Many organisations spend far more money on cloud-based digital transformation projects than they initially budgeted for. If you are one of them, then you may be experiencing what is now known as ‘cloud shock’.
Cloud shock refers to the realisation that you’ve spent substantially more on cloud-based projects than your initial plan.—And it’s the IT department that is first called upon to justify why the cloud bills are so unexpectedly high!
Why Organisations Migrate
The benefits of moving apps, services and workloads to the cloud are appealing. Cloud platforms such as Amazon Web Services, Microsoft Azure and Google Cloud, for example, allow complex business models to attain their goals very efficiently; allowing for faster technology development and competitive advantage. However, the downside – where cloud shock hits due to an under-budgeted and ungoverned cloud expenditure is also becoming an all-too-common story.
Organisations move to the cloud to enable innovation, cost savings, scalability, IT transformation, and ease of management. The benefit of the cloud is that organisations can run more efficiently. For some, this means increasing profitability and sales volume, for others, it’s a faster time to market and better customer experience.
The Common Pitfalls of Cloud Migration
Most of the common pitfalls experienced when migrating to the cloud tend to have a root cause in operating process shortfalls or a lack of executive or business support.
- Not analysing your apps for improvements first, before migrating them. You need to run a portfolio analysis; either with a consultant or on your own, to determine what apps are good for your initial migration.
- Forgetting or skipping doing a business analysis first. You need to know what the benefit is going to be. You need some analysis to see if it will actually save you money.
- Underestimating time and costs. When planned well beforehand, and deployed in a smart fashion, the cloud will make perfect economic sense not just for cost savings but also for enabling top-line growth.
- Not having the training that is needed. If all departments of your organisation do not know how to practice new desired ways of working, cloud projects lose momentum and stall.
- Not moving past the lift and shift stage. Much of the benefit of cloud computing comes from refactoring applications to improve performance and scalability. The actual benefit to the organisation is taking advantage of cloud services like mobile back-end services and performance management services.
Based on our experience of managing these projects for our clients, here are our top tips on preventing cloud shock:
1. Your migration plan needs a clear strategy, and a favourable timeline.
Reduce the number of variables and dependencies for your cloud transition, and have an assessment of your current cloud operational maturity; including people, process, and technology.
2. Do an inventory of your assets in order to decide what to migrate to the cloud.
Create a holistic view of your data center assets, IT portfolio, and their relationship to specific cloud assets and services. Define dependencies to ensure that nothing breaks during or after a migration. Visualise assets and dependencies in a single view.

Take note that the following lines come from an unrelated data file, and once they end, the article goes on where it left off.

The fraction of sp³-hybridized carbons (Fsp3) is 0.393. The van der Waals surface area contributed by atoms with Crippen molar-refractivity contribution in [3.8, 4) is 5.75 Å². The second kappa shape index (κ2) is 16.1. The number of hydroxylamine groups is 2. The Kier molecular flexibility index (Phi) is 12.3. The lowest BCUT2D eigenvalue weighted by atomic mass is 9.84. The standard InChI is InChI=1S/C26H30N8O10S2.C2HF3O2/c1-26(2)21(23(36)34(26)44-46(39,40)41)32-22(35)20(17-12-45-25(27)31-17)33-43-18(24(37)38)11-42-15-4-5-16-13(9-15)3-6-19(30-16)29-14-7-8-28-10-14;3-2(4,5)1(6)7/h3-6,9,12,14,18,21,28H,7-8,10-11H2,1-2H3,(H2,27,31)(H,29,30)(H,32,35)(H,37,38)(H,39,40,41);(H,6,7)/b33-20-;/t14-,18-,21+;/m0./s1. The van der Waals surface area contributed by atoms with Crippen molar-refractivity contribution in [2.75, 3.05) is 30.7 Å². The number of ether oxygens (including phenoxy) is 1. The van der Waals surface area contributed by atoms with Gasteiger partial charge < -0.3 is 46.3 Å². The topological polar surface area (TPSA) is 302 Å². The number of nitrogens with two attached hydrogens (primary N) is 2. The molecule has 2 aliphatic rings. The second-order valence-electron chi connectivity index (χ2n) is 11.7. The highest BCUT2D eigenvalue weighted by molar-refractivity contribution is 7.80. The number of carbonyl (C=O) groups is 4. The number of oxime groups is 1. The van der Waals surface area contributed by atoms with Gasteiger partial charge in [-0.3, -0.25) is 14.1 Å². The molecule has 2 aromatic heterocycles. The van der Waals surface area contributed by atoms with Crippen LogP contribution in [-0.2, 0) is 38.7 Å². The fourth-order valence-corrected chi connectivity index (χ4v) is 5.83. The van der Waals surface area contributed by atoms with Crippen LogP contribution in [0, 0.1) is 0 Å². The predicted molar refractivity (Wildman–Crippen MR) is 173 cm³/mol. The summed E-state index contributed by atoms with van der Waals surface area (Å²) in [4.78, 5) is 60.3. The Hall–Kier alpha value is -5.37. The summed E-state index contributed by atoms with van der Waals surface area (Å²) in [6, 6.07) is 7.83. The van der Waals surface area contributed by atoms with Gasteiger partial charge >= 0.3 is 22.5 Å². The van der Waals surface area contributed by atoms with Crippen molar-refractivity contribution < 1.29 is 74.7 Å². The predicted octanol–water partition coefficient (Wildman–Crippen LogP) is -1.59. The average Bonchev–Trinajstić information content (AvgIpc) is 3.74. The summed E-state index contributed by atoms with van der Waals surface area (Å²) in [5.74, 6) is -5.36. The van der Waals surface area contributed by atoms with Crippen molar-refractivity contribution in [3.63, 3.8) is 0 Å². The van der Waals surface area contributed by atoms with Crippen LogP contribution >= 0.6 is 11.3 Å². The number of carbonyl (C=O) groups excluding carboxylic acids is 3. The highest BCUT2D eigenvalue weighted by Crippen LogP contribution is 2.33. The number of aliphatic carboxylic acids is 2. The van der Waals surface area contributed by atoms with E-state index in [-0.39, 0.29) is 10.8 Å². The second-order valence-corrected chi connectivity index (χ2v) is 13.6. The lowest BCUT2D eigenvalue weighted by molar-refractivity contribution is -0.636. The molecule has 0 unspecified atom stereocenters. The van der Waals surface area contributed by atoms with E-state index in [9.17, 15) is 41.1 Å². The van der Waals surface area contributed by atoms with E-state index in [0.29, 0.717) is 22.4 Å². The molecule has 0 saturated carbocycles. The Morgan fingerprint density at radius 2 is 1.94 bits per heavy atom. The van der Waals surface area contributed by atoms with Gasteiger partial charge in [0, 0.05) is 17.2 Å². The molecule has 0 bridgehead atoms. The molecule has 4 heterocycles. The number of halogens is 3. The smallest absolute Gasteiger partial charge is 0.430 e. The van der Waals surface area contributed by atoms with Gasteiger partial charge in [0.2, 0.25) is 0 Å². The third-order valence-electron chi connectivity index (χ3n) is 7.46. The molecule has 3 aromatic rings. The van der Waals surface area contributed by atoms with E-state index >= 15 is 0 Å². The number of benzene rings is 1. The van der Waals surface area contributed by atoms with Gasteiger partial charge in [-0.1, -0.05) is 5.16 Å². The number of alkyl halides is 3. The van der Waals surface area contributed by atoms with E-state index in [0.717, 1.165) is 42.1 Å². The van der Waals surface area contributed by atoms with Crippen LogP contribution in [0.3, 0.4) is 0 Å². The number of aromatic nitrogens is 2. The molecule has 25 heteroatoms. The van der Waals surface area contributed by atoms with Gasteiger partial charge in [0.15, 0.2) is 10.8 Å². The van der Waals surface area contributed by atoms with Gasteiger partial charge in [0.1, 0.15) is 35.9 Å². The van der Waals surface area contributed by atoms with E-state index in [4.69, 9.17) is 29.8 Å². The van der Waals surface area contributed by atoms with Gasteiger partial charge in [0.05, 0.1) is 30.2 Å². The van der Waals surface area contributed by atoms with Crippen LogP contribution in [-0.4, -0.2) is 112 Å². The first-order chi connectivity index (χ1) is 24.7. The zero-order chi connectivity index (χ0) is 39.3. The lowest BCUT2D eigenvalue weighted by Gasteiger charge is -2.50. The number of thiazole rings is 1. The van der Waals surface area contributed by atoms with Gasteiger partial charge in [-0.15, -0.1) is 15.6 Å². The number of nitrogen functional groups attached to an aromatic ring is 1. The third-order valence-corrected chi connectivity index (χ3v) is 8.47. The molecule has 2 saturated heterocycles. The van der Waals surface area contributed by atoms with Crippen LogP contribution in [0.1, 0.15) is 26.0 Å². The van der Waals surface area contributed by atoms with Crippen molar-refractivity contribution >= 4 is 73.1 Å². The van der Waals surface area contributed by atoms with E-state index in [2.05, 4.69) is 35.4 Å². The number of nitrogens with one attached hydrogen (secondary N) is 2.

3. Calculate your ROI
Foreseeing your cloud costs can seem like one of the many migration challenges, but it is not, IF you thoroughly understand the cost of migrating to the cloud, and deploy the right resources at the right cost, align cloud expenses with business needs, and leverage your transition to find efficiencies that reduce costs. Then review your workflows to figure out what resources may be discarded or reused.
4. Ensure compliance and security.
Your application migration strategy should be kept safe and secure. You need to find and fix security risks and compliance gaps across cloud production environments, and enhance the visibility of security and compliance within your monitoring platform.
It needs to be reiterated that these steps are not all about lessening costs, but mostly about lessening the impulse that many organisations are currently displaying, which is overspending on cloud services that are not directly driving business value. When monitored and managed efficiently, cloud spend enables asset managers to deliver new value to CFOs, and provide decision makers the assurance that they are investing carefully, and making the most of their subscribed services.
“Cloud Shock” is not so much about overspend in the delivery of a cloud migration. It is the ongoing operational costs where “Cloud Shock” really hits CIOs. That’s much more painful than overspend on the cost of delivery. Companies invest in cloud migration because they believe that over time it will save them money. And it can. Significantly. BUT if you do not know exactly what you are spending pre-migration, and what good looks like post migration, you are chancing it. Therefore, pre- migration, you need to know how many users you have on every system, and what that TCO (Total Cost of Ownership) is per month. You then need to set some specific benchmarks and KPIs for post migration to ensure you achieve the optimum outcome in terms of TCO and performance post migration.
The best advice is to not let the need arise unexpectedly. Position it as an expected event. Align your existing IT provision against business needs, so that you can review what you require against what’s available in the market, and make an informed decision. If this sounds like a lot of work, we are here to help. We have supported a number of organisations in preparing for, and moving services to the cloud, and can provide as much or as little support as you need.